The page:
I don't know if it's an official syndrome, but it could be.
If you could get the non-parent carriers in a study (the brothers and sisters and aunts and uncles...) and follow them up long enough, you'd probably confirm this. And then all the carriers identified through the breast cancer risk cohorts - they have no A-T patients in their families at all. Do they have these same problems?
Anyway, it's an interesting meeting, which goes past far faster than I can write about it.
Friday evening there's a bus to take us into town, for a quick private tour of the museum and dinner in one of the historical buildings.
At the museum we skip the extensive temporary exhibit of fashionable hats. Ditto the installations of multimedia modern "art" (thank goodness). We tour instead the history of the city with its Roman camps and strategic positioning on a low bluff along one of the major arms of the Rhine delta. This was the northwestern edge of the Roman Empire.
Yeah, who'd'a thunk?
(Well, ok, anybody with a decent idea of European history)
There used to be interesting castles and forts around, but they've mostly disappeared. Often used as sources of ready-quarried stone or free bricks, and prominent buildings remaining from the middle ages were flattened in a mistaken but very efficient bombing run by the Americans in 1944.
The museum closes at 5 sharp, and we're told by our hosts before being ushered outside into the early night that we're welcome to gather even now at the restaurant for drinks, but at any rate please be there by 6:30 for the meal. It's right down the street here, then on the right. Can't miss it: it's the only "old" building on the square. Shops close at 6 if you're going to wander around town.
Shops close at 6? Dinner at 6:30? Thank goodness they pushed the schedule back half an hour - the program says dinner at 6, and I don't think anyone but the Dutch in our group is interested in eating so early.
I head off with my friend Janet, whom I haven't seen in years, since another of these A-T workshops. The buildings are typical brick rowhouses, three stories tall.. The old street surface is brick. The shops on the ground floors are just the same ones now that you find all over France and the UK, just about. Seems you could be anywhere. The eateries are mostly local, though there are a lot of chain restaurants and fast foods coming in. More homogenization.
Janet exclaims There's a Hema! Just the place to get decent(ish) stuff really cheap. Hema hasn't made it to Clermont, or apparently to Lyon where Janet is based, but Paris has them. The deli section has all sorts of cookies and crackers and sweets and jarred condiments and prepackaged meals, just the stuff an English person needs when in France for too long.
Indeed. I must come back here tomorrow.
Dinner is served at long, long tables in an old merchant storehouse and trading center. Very quaint, lots of wood with iron fittings and brick floors and magnificently high ceilings. Wine from Chile and Argentina, not from any of those little countries right next door.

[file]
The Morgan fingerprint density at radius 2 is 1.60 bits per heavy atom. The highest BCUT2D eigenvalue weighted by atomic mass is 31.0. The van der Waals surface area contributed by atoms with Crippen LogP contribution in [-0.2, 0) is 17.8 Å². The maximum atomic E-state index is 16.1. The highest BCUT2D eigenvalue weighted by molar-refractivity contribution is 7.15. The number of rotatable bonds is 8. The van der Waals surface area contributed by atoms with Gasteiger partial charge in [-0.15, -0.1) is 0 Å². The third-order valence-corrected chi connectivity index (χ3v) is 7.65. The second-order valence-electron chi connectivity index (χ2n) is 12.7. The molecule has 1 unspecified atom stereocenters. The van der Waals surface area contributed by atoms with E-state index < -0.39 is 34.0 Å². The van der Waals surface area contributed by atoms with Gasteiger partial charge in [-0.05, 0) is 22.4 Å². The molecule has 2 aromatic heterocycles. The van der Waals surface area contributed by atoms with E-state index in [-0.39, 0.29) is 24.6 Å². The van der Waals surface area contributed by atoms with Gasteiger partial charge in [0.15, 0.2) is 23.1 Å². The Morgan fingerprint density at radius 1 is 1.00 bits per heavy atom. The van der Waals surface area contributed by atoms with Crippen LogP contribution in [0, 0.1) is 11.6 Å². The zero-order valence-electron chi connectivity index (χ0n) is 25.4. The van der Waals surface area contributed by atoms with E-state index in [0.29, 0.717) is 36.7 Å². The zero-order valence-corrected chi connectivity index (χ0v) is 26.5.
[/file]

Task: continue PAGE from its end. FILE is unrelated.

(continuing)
I used to hate these dinners because I didn't know anyone, and you're stuck there until the bus comes to fetch you. Now I know some people at least a little bit, and I know some of the other people they mention so frequently when talking shop. Which is most of the time of course. Janet I've known since moving to France, Luciana and our hostess Corry here at my sector of table since grad school, so I'm not so ill at ease. I don't work directly on A-T any more, but it's a good bunch, and the evening goes well.
After two and a half hours at table, though, I really would rather go out for a walk around for the last half hour. It's raining lightly, but what the hell.
The streets are deserted. Many of the shops use metal roll-down curtains, so you can't even look in the windows (not to mention the sad grey air that gives the whole street). The fabulous church is all shrouded in scaffolding. I get as far as the museum, where the bus will pick us up, and it isn't there yet. Curious. You'd think it would be there by now.
Perhaps there's a change in plans and the bus will after all be allowed to pick us up in front of the restaurant, and I'm at this very moment missing that announcement...
So I wander back the other way. Some of my colleagues have gotten their coats and gone for a stroll by now too, and here's Janet and Luciana and a young post-doc. Luciana appears to fear waiting in the drizzle, and looking back toward the museum I see our bus has arrived. If we get on now we can get the very very best seats - the front row on the upper deck. We do that, and save the Italian professor's hair from a soaking.
The thing with getting on the bus too early, however, is that you might end up missing it.
I'm not ready to sit still yet, so while the others settle in I go out again. It's just a few hundred feet through the park to the view over the river with its bridges and houses all lit up. And the ruins of the castle are lit up. Nice. I wander back, all the time in the world,, and see the bus close its doors. Somehow that fails to indicate to my sluggish brain that this means it's about to leave. Time has stopped. They're just closing the doors because it's cold out. What I would do - I'm getting cold.
Yeah, and then it starts to move.